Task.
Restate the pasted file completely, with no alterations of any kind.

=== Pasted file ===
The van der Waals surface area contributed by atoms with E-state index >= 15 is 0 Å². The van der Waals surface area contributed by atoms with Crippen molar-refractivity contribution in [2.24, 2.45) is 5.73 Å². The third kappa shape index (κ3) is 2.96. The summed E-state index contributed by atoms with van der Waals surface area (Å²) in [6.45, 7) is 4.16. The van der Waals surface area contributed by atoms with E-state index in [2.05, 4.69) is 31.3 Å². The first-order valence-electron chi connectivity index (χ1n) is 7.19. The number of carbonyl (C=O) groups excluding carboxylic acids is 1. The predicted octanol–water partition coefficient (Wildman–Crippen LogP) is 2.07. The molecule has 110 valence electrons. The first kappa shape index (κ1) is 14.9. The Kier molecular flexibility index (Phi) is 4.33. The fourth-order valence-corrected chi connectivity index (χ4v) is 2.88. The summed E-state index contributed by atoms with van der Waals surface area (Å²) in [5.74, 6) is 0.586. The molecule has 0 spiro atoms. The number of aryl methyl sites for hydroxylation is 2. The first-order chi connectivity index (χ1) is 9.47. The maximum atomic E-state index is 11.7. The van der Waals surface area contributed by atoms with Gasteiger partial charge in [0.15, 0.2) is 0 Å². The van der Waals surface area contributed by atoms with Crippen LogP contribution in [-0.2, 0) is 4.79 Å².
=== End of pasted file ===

The van der Waals surface area contributed by atoms with E-state index >= 15 is 0 Å². The van der Waals surface area contributed by atoms with Crippen molar-refractivity contribution in [2.24, 2.45) is 5.73 Å². The third kappa shape index (κ3) is 2.96. The summed E-state index contributed by atoms with van der Waals surface area (Å²) in [6.45, 7) is 4.16. The van der Waals surface area contributed by atoms with E-state index in [2.05, 4.69) is 31.3 Å². The first-order valence-electron chi connectivity index (χ1n) is 7.19. The number of carbonyl (C=O) groups excluding carboxylic acids is 1. The predicted octanol–water partition coefficient (Wildman–Crippen LogP) is 2.07. The molecule has 110 valence electrons. The first kappa shape index (κ1) is 14.9. The Kier molecular flexibility index (Phi) is 4.33. The fourth-order valence-corrected chi connectivity index (χ4v) is 2.88. The summed E-state index contributed by atoms with van der Waals surface area (Å²) in [5.74, 6) is 0.586. The molecule has 0 spiro atoms. The number of aryl methyl sites for hydroxylation is 2. The first-order chi connectivity index (χ1) is 9.47. The maximum atomic E-state index is 11.7. The van der Waals surface area contributed by atoms with Gasteiger partial charge in [0.15, 0.2) is 0 Å². The van der Waals surface area contributed by atoms with Crippen LogP contribution in [-0.2, 0) is 4.79 Å².